I hope i will get an answer this time
So far i have been able to pass the directory and file information to a <cfpdf> tag which will merge the files in each directory using the directory name as the final file output for each directory.
However, the tag throws up an error:
Here is the code:
<cfdirectory action="list" directory="D:\Dox" name="filelist">
<cfset tempPath=""> <cfloop query="filelist">
<cfpdf action="merge" directory="#fpath#" destination="D:\dox\#filelist.name#\#filelist.name#.pdf" overwrite="yes"> </cfloop>
and i get the error below, i have tried to, store and retrieve the directory and filename in a database, still the same problem. Can anyone tell me what i am missing
The error is below:
The system has attempted to use an undefined value, which usually indicates a programming error, either in your code or some system code. Null Pointers are another name for undefined values.
The error occurred in C:\wamp\www\codex\tesk.cfm: line 14
12 : <cfloop query="filelist">
13 : <cfset fPath="#directory#\#filelist.name#">
14 : <cfpdf action="merge" directory="#fpath#" destination="D:\pdfgen\#filelist.name#\#filelist.name#.pdf" overwrite="yes">
15 : </cfloop>
Just for the sake of debugging, in your <cfloop> can you output (or log) all the variables that you're passing to <cfpdf> and check they hold what you expect them to hold. At the same time, it'll give you an idea if the process is failing outright, or whether, say, the PDFs in some specific subdir are giving you a problem.
What does this code do if you try to merge PDFs in an empty subdir, btw?
>Just for the sake of debugging, in your <cfloop> can you output (or log) all the variables that you're passing to <cfpdf> and check they hold what you > >expect them to hold.
They certainly hold what i expected, I used the code below to output the variables
<cfdirectory action="list" directory="D:\dox" name="filelist">
and i got the directories and subdirectories which is now passed to <cfpdf>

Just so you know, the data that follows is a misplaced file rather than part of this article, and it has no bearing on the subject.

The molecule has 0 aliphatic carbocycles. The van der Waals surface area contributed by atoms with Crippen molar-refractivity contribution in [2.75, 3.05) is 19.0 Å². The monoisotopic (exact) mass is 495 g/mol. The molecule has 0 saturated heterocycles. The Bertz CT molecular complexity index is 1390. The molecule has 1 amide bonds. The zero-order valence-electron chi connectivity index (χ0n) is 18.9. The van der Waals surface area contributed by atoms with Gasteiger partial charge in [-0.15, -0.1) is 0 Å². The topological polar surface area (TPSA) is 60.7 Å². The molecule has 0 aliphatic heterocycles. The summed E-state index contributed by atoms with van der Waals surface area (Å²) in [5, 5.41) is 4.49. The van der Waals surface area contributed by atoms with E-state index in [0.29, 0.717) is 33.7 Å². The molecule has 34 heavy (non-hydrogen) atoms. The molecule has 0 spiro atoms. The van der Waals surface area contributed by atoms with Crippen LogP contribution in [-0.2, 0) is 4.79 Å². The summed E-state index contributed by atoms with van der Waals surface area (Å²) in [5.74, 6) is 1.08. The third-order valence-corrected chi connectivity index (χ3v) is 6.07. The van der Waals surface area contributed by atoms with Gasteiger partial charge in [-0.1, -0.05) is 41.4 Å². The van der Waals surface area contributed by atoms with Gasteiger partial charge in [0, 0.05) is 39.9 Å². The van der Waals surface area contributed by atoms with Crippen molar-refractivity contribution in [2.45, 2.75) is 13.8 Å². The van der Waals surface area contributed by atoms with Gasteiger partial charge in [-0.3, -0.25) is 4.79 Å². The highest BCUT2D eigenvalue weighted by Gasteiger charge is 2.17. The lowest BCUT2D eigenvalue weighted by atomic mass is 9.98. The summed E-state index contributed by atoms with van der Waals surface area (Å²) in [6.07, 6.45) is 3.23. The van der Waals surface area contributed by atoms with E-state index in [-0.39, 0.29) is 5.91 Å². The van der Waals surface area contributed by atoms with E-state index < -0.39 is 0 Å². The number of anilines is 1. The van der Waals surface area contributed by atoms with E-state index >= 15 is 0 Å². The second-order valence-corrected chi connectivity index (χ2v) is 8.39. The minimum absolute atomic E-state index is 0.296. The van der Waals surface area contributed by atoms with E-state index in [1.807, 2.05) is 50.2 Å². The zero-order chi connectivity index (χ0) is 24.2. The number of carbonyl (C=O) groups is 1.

> What does this code do if you try to merge PDFs in an empty subdir, btw?
It simply goes through without generating any error at all, i tried it on an empty directory.
Cool. So, back to the other question I asked: is it halting on a particular subdir, or is it just faceplanting on the very first one?
it merges the files in the first directory and outputs them to the required file, then it stops.
OK. Can you try to run the process just on that second dir? Why I ask is perhaps <cfpdf> might not clear up after itself properly, and be failing as a matter of course on the second call. Or it could be something in that second dir <cfpdf> doesn't like.
If - when you just run on the second dir - it still crashes, check for any obvious differences between the two dirs? How many PDFs are we talking? Is it viable to omit each one, one at a time from the merge (renaming a file to .dud or something should omit it... or to be on the safe side move it right out of the dir)? I've of some PDFs not working so well with CF's PDF ops.
If none of that crashes, can you re-try the entire process, but move that second dir out of the way first (so the third dir becomes the second dir, if you see what I mean).
In the mean time, I'll set up a similar rig here and see what I get.
What i did was to start moving out each directory and running the code, I ended up moving out three directories out, the code worked successfully through the remaining 4 directories without any problem.
Initially I thought that that the issue had to do with the compatibility of the pdf files. But again I copied the contents of the directories that i moved out into some of the directories and ran the code and it worked perfectly, which left me confused as to what the problem could really be. I'm glad though that the code is working in some directories. Many thanks for your time, please let me know your findings with the one you set up. thanks
I didn't manage to get any errors like yours, but I found it pretty easy for my server instance to run out of heap space when merging a few non-very-big PDF files. Which doesn't impress me too much.